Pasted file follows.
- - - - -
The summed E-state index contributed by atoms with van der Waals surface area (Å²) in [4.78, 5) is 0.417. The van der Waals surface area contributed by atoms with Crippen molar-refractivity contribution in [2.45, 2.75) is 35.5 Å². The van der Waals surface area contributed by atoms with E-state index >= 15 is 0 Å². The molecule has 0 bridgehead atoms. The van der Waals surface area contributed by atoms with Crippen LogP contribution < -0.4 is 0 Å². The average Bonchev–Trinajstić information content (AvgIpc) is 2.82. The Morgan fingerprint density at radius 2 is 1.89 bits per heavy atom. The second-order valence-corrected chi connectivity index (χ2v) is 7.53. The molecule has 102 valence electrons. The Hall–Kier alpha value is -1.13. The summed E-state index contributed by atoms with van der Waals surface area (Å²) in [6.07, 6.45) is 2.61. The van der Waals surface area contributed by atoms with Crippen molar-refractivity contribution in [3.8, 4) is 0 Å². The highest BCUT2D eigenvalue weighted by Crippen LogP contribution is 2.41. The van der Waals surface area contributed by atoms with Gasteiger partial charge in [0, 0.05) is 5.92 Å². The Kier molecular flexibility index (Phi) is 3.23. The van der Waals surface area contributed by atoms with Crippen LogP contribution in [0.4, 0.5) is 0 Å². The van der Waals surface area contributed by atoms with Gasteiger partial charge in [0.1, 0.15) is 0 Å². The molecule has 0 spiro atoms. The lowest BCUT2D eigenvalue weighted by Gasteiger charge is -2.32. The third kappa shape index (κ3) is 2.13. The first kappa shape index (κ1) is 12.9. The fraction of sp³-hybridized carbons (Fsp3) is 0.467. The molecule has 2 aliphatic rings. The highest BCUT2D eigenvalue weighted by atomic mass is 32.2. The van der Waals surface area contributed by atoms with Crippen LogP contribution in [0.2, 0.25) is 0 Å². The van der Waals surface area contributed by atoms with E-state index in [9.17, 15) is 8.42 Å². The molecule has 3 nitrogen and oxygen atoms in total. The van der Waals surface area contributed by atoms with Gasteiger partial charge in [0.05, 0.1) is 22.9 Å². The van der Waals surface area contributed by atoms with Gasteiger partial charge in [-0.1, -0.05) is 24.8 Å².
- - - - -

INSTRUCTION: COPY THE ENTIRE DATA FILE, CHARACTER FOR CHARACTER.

The summed E-state index contributed by atoms with van der Waals surface area (Å²) in [4.78, 5) is 0.417. The van der Waals surface area contributed by atoms with Crippen molar-refractivity contribution in [2.45, 2.75) is 35.5 Å². The van der Waals surface area contributed by atoms with E-state index >= 15 is 0 Å². The molecule has 0 bridgehead atoms. The van der Waals surface area contributed by atoms with Crippen LogP contribution < -0.4 is 0 Å². The average Bonchev–Trinajstić information content (AvgIpc) is 2.82. The Morgan fingerprint density at radius 2 is 1.89 bits per heavy atom. The second-order valence-corrected chi connectivity index (χ2v) is 7.53. The molecule has 102 valence electrons. The Hall–Kier alpha value is -1.13. The summed E-state index contributed by atoms with van der Waals surface area (Å²) in [6.07, 6.45) is 2.61. The van der Waals surface area contributed by atoms with Crippen molar-refractivity contribution in [3.8, 4) is 0 Å². The highest BCUT2D eigenvalue weighted by Crippen LogP contribution is 2.41. The van der Waals surface area contributed by atoms with Gasteiger partial charge in [0, 0.05) is 5.92 Å². The Kier molecular flexibility index (Phi) is 3.23. The van der Waals surface area contributed by atoms with Crippen LogP contribution in [0.4, 0.5) is 0 Å². The van der Waals surface area contributed by atoms with Gasteiger partial charge in [0.1, 0.15) is 0 Å². The molecule has 0 spiro atoms. The lowest BCUT2D eigenvalue weighted by Gasteiger charge is -2.32. The third kappa shape index (κ3) is 2.13. The first kappa shape index (κ1) is 12.9. The fraction of sp³-hybridized carbons (Fsp3) is 0.467. The molecule has 2 aliphatic rings. The highest BCUT2D eigenvalue weighted by atomic mass is 32.2. The van der Waals surface area contributed by atoms with Crippen LogP contribution in [0.2, 0.25) is 0 Å². The van der Waals surface area contributed by atoms with E-state index in [9.17, 15) is 8.42 Å². The molecule has 3 nitrogen and oxygen atoms in total. The van der Waals surface area contributed by atoms with Gasteiger partial charge in [0.05, 0.1) is 22.9 Å². The van der Waals surface area contributed by atoms with Gasteiger partial charge in [-0.1, -0.05) is 24.8 Å².